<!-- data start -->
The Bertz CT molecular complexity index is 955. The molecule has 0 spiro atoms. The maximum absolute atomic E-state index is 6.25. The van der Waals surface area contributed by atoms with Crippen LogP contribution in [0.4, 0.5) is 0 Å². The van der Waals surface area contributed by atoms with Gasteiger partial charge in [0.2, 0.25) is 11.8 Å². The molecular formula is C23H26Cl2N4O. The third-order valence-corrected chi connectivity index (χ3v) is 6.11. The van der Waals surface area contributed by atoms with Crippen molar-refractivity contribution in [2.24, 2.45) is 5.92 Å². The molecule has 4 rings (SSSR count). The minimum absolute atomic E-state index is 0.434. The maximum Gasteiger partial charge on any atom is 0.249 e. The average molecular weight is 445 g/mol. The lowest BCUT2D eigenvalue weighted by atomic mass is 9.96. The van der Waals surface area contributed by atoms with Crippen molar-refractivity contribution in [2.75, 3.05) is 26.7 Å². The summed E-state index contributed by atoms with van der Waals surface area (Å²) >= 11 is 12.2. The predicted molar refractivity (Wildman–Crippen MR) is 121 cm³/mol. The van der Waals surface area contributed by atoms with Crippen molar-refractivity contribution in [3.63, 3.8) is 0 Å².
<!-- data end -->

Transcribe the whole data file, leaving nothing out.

The Bertz CT molecular complexity index is 955. The molecule has 0 spiro atoms. The maximum absolute atomic E-state index is 6.25. The van der Waals surface area contributed by atoms with Crippen LogP contribution in [0.4, 0.5) is 0 Å². The van der Waals surface area contributed by atoms with Gasteiger partial charge in [0.2, 0.25) is 11.8 Å². The molecular formula is C23H26Cl2N4O. The third-order valence-corrected chi connectivity index (χ3v) is 6.11. The van der Waals surface area contributed by atoms with Crippen molar-refractivity contribution in [2.24, 2.45) is 5.92 Å². The molecule has 4 rings (SSSR count). The minimum absolute atomic E-state index is 0.434. The maximum Gasteiger partial charge on any atom is 0.249 e. The average molecular weight is 445 g/mol. The lowest BCUT2D eigenvalue weighted by atomic mass is 9.96. The van der Waals surface area contributed by atoms with Crippen molar-refractivity contribution in [2.75, 3.05) is 26.7 Å². The summed E-state index contributed by atoms with van der Waals surface area (Å²) >= 11 is 12.2. The predicted molar refractivity (Wildman–Crippen MR) is 121 cm³/mol. The van der Waals surface area contributed by atoms with Crippen molar-refractivity contribution in [3.63, 3.8) is 0 Å².